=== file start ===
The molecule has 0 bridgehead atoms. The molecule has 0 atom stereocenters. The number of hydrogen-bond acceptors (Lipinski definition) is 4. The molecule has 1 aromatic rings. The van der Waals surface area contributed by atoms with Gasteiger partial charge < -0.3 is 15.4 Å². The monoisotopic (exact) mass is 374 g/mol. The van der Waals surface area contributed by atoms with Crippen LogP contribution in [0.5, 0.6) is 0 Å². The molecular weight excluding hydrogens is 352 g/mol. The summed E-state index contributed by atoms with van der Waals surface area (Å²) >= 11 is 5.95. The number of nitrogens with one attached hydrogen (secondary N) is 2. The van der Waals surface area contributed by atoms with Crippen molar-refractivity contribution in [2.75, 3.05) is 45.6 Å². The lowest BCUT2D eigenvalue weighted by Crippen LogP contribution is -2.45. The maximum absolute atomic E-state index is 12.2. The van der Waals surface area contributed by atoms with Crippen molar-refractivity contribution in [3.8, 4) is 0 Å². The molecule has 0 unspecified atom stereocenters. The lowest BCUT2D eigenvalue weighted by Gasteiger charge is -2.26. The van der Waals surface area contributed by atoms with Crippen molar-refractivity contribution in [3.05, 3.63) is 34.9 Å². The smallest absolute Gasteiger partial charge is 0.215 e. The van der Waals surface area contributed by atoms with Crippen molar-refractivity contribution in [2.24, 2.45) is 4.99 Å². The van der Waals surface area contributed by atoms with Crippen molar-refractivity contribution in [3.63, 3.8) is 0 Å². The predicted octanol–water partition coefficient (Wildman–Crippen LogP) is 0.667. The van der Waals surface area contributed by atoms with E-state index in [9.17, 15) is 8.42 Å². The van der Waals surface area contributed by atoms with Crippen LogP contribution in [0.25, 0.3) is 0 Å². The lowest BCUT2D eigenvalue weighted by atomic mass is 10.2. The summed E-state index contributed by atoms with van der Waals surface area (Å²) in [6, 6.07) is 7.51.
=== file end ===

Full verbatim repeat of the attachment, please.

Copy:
The molecule has 0 bridgehead atoms. The molecule has 0 atom stereocenters. The number of hydrogen-bond acceptors (Lipinski definition) is 4. The molecule has 1 aromatic rings. The van der Waals surface area contributed by atoms with Gasteiger partial charge < -0.3 is 15.4 Å². The monoisotopic (exact) mass is 374 g/mol. The van der Waals surface area contributed by atoms with Crippen LogP contribution in [0.5, 0.6) is 0 Å². The molecular weight excluding hydrogens is 352 g/mol. The summed E-state index contributed by atoms with van der Waals surface area (Å²) >= 11 is 5.95. The number of nitrogens with one attached hydrogen (secondary N) is 2. The van der Waals surface area contributed by atoms with Crippen molar-refractivity contribution in [2.75, 3.05) is 45.6 Å². The lowest BCUT2D eigenvalue weighted by Crippen LogP contribution is -2.45. The maximum absolute atomic E-state index is 12.2. The van der Waals surface area contributed by atoms with Crippen molar-refractivity contribution in [3.8, 4) is 0 Å². The molecule has 0 unspecified atom stereocenters. The lowest BCUT2D eigenvalue weighted by Gasteiger charge is -2.26. The van der Waals surface area contributed by atoms with Crippen molar-refractivity contribution in [3.05, 3.63) is 34.9 Å². The smallest absolute Gasteiger partial charge is 0.215 e. The van der Waals surface area contributed by atoms with Crippen molar-refractivity contribution in [2.24, 2.45) is 4.99 Å². The van der Waals surface area contributed by atoms with Crippen molar-refractivity contribution in [3.63, 3.8) is 0 Å². The predicted octanol–water partition coefficient (Wildman–Crippen LogP) is 0.667. The van der Waals surface area contributed by atoms with E-state index in [9.17, 15) is 8.42 Å². The van der Waals surface area contributed by atoms with Crippen LogP contribution in [0.25, 0.3) is 0 Å². The lowest BCUT2D eigenvalue weighted by atomic mass is 10.2. The summed E-state index contributed by atoms with van der Waals surface area (Å²) in [6, 6.07) is 7.51.